I’ve come to realise something that’s really thrown me. And if you know me well, you’ll know that I live for this kind of stuff. I’m game for anything that turns my thinking on its head and forces me to reassess my perspective and where I stand. Because after all, what is life if not one big, long, lesson? Some parts more comfortable than others.

Let’s backtrack for a minute to last September when this all started. I took a month off social media and boy, was that a good call. You can read about it here, if you like. It allowed me to gain some all important perspective on why it was causing me so much stress; why I was oscillating between trying to convince myself I could handle it one minute and then wanting to run in the other direction the next. The lesson learned was simple, really. I was struggling because I’m a human. An imperfect, emotional human. And last I checked, everyone else using social media is human too (alien conspiracy theories aside), which must mean that the things I was feeling were being felt by everyone else too. More on that later.

The entire point of life is to experience joy and make connections. No, not the superficial kind consisting of follows and likes, but the kind where communication takes the form of body language and expression. The kind where ideas are encouraged and something beautiful churned out because two heads are better than one. Meaningful relationships where we see the bad alongside the good in a person and accept it; supporting them and understanding why they are who they are by really seeing them through walking a mile in his or her shoes.

But we’ve walked a dangerously sharp knife edge as we’ve let social media rule our lives in recent years, without really understanding that it cannot ever be a substitute for genuine, human interaction. It isn’t a supplement; It’s just another way that we can spend our time.

As soon as I realised this, I was freed. It was really that simple. I had wriggled free of its tight grip that had suffocated me for so long. That, and realising that it was a tool that I could use to start conversations and implement social change; a way of sharing my lifestyle and beliefs in the hope that I could encourage others to make different choices; choices that I believed were kinder to our environment. But don’t get me wrong; I don’t know all the answers and I openly welcome a discussion around anything that I post about. It’s how I learn. I’m self-assured, but at the same time I understand that I don’t know all the solutions and sometimes I am wrong.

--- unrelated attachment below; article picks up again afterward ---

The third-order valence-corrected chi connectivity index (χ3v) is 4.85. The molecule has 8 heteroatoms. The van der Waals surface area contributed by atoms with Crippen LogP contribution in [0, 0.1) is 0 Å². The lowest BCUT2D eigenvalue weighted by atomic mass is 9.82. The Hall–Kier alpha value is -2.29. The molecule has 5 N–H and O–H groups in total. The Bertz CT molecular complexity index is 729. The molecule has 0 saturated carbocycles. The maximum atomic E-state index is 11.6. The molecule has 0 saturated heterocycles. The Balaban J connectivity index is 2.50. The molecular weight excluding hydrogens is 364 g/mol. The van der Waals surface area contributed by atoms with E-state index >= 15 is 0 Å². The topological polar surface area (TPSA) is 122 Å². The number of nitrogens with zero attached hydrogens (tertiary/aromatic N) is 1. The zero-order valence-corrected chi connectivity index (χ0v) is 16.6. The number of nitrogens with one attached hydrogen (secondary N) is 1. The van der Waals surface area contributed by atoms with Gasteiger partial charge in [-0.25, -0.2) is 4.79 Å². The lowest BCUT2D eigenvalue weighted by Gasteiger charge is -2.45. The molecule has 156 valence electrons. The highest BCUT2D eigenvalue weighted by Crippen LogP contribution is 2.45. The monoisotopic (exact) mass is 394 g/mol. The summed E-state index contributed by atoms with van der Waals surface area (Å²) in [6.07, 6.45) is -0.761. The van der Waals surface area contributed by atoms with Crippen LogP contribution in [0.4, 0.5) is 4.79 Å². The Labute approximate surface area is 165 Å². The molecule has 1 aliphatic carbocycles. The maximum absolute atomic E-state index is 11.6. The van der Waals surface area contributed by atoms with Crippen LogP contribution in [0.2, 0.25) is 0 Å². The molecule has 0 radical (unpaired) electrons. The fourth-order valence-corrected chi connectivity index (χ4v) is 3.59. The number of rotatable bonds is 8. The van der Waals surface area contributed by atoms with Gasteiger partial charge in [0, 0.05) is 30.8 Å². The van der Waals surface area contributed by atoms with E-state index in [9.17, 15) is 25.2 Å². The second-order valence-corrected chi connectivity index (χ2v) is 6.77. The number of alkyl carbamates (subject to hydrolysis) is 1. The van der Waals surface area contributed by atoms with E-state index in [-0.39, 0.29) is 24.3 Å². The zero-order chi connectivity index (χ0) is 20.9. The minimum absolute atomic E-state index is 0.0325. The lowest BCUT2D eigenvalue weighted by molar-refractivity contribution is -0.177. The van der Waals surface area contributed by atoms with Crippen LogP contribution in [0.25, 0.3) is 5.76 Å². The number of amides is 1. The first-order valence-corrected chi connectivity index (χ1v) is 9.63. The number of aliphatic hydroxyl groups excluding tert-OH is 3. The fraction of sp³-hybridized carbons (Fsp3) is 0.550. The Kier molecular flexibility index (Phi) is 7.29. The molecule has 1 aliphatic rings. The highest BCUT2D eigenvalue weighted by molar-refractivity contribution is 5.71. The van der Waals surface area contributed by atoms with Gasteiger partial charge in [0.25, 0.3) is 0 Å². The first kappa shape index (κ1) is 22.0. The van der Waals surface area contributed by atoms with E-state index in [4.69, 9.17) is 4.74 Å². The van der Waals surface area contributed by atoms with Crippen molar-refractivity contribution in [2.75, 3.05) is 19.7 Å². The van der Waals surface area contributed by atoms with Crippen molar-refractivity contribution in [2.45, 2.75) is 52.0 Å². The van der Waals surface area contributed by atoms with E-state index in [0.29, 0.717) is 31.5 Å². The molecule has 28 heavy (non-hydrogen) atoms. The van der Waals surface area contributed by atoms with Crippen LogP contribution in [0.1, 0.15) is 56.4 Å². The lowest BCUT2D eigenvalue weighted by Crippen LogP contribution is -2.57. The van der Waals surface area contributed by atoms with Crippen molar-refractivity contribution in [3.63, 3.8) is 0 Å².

When I came back from my month off social media last year, I also made a pretty huge life choice; I came off hormonal birth control that I had been taking for near on a decade. That’s a whole other topic (that you can read about here), but one that also fits into the puzzle. It allowed me to get to know my true self for the first time in years. Kind of a big deal. And in the process of transitioning from numb human to sprightly self, I realised that something else had been bumming me out as I’d been trying to “do” social media; I wasn’t really following those who inspired me. So, I switched my focus from brands and individuals who didn’t seem to have values that aligned with my own and I tell ya, it made all the difference.

These days, I relish the fact that I’ve been able to cultivate some really special connections with actual humans who are passionate about the same things that I am interested in. We encourage each other, educate each other and shine as bright little beacons in a world that often feels very dark and cold. It’s a world that feels like it can break you and beat you down and, well, win. And that’s why social media isn’t the problem. It’s the scapegoat.

The various avenues of social media have never been the cause of our anxiety, misery and loneliness as I’ve seen them portrayed to be and as I, too, believed. They’ve never been deleterious to our health. What we have been and continue to struggle with is our own shadows; the work that we need to put in for ourselves to be better, to heal and to succeed. We are a broken people raised by parents who never knew any better and brought up in an education system that does us no good. We are square pegs meticulously forced into round holes and we’re deeply unhappy because we have this yearning to be more creative than society is set up for us to live and thrive in.

We’re expected to be happy and have our shit together at all times. Because God forbid we openly admit that we’re not doing so great. God forbid that we ask for the world to cut us some slack and give us some breathing room. There’s money to be made and mouths to stay locked and emotions never allowed to see the light of day.

Only, time’s up, isn’t it?